0.5 mile upstream from the point where the trail first meets the canyon bottom you will see a break in the north canyon wall where Pine Spring Wash flows into the Left Fork. Unfortunately, however, the main trail is on the south side of Left Fork at this point so you will probably not see the water rushing down from Pine Spring. A short distance further upstream Little Creek also flows into the north side of Left Fork, but the trail does not cross to the north side of the canyon floor until it is above the Little Creek confluence.
The section of canyon around Pine Spring Wash and Little Creek is littered with thousands of black basaltic boulders from an old volcanic eruption, and the trail has a difficult time finding an obstacle-free route through this area. A great deal of scrambling is necessary. The boulder field ends, however, about 0.4 mile upstream from Little Creek, and just beyond the last basaltic boulder you will come to another point of interest: fossilized dinosaur tracks.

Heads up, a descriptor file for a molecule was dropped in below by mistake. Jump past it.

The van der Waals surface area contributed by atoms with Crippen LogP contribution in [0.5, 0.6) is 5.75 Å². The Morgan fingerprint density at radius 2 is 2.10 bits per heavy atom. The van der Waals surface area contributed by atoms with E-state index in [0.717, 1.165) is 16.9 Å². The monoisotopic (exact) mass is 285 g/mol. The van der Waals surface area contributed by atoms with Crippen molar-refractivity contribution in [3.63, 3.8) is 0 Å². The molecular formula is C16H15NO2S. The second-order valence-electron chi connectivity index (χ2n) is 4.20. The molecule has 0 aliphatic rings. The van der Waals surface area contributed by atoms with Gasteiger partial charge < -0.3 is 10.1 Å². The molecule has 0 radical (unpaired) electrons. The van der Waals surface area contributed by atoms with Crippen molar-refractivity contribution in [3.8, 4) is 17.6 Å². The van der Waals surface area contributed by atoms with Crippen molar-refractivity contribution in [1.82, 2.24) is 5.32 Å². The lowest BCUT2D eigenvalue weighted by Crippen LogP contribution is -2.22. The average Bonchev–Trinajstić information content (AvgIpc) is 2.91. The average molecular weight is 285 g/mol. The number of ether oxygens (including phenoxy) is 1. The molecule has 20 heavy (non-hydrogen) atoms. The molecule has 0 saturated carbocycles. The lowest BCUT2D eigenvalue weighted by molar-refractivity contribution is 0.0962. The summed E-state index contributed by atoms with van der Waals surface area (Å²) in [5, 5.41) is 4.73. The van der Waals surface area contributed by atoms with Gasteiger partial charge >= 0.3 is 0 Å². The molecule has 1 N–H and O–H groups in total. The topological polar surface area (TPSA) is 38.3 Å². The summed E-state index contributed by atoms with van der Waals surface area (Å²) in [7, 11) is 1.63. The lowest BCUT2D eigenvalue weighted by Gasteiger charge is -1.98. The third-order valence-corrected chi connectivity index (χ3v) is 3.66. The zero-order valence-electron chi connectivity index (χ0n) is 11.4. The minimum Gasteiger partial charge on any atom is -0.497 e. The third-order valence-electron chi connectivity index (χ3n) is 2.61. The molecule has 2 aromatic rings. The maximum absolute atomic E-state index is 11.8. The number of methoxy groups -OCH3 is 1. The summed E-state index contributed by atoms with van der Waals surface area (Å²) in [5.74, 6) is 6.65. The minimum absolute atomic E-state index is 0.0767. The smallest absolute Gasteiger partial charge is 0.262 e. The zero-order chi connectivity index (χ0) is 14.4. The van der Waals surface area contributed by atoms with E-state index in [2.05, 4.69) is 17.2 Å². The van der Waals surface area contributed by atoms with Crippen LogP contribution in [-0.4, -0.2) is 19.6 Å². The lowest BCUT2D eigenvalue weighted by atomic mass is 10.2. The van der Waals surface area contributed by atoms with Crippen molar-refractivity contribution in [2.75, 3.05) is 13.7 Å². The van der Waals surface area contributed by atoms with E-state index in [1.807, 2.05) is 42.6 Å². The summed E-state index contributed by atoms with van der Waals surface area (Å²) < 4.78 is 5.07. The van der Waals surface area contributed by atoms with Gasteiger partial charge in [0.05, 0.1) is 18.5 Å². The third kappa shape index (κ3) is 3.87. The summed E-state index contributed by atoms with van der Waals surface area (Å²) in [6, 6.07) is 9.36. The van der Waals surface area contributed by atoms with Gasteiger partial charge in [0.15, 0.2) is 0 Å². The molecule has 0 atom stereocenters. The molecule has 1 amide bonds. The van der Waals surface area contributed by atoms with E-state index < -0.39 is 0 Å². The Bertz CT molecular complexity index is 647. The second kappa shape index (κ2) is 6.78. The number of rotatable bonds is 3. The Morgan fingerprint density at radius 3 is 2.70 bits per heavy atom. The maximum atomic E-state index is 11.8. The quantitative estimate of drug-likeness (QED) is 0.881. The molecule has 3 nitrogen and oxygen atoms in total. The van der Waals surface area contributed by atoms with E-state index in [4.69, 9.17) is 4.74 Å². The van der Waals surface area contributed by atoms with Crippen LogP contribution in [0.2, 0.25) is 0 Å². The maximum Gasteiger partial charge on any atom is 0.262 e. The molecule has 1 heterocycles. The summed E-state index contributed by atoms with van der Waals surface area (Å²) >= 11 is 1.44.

Watch for two large flat slabs of crumbly grayish-white mudstone on the north side of the creek. Together the two slabs of rock form a panel about 20 feet wide and 40 feet long that has been tilted up at a 30-degree angle. The panel faces the stream about 20 feet from the water, and the trail passes directly between it and the creek. Look carefully at the stone slabs and you will see that they are covered with dinosaur tracks! Dozens of the tracks are impressed into the rock, each about 10 inches long with the characteristic three toes.
Some minor scrambling is still required upcanyon from the dinosaur tracks, but in general there are fewer major obstacles to contend with and the scenery just keeps getting better. Occasional outcroppings of shale in this area form low stairsteps in the streambed, and the creek flows through a series of delightful cascades as it tumbles down the barriers. These cascades are particularly impressive over the last mile of this hike where the creek cuts through the boundary separating the Navajo Sandstone from the underlying Kayenta Formation.
Finally, 3.0 miles upstream from the point where the trail first meets Left Fork Creek, you will come to a place where the canyon floor is paved with a 100-foot-wide sheet of gently sloping slickrock. The smooth sandstone is covered with a carpet of moss that is kept green and alive by a thin veneer of water trickling down the slope. The route follows the wet shimmering slickrock for a distance of several hundred feet, then bends 90 degrees to the right to enter the section of the canyon known as the Subway.